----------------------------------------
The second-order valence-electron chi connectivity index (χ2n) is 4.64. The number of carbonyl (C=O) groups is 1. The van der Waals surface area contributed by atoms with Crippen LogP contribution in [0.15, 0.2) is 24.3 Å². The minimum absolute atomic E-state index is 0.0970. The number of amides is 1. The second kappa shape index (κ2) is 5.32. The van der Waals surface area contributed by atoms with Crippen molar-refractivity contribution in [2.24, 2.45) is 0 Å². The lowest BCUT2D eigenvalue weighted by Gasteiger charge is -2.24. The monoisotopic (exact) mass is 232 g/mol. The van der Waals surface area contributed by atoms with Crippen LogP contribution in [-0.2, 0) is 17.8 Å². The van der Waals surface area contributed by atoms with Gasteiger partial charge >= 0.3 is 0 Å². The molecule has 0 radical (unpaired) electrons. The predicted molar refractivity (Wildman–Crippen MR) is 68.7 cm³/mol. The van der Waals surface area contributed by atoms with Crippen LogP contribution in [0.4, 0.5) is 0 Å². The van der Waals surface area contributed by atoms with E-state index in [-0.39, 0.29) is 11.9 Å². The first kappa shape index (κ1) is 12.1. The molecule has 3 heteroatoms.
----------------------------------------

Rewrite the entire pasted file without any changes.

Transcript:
The second-order valence-electron chi connectivity index (χ2n) is 4.64. The number of carbonyl (C=O) groups is 1. The van der Waals surface area contributed by atoms with Crippen LogP contribution in [0.15, 0.2) is 24.3 Å². The minimum absolute atomic E-state index is 0.0970. The number of amides is 1. The second kappa shape index (κ2) is 5.32. The van der Waals surface area contributed by atoms with Crippen molar-refractivity contribution in [2.24, 2.45) is 0 Å². The lowest BCUT2D eigenvalue weighted by Gasteiger charge is -2.24. The monoisotopic (exact) mass is 232 g/mol. The van der Waals surface area contributed by atoms with Crippen LogP contribution in [-0.2, 0) is 17.8 Å². The van der Waals surface area contributed by atoms with Gasteiger partial charge >= 0.3 is 0 Å². The molecule has 0 radical (unpaired) electrons. The predicted molar refractivity (Wildman–Crippen MR) is 68.7 cm³/mol. The van der Waals surface area contributed by atoms with Crippen LogP contribution in [0.4, 0.5) is 0 Å². The van der Waals surface area contributed by atoms with E-state index in [-0.39, 0.29) is 11.9 Å². The first kappa shape index (κ1) is 12.1. The molecule has 3 heteroatoms.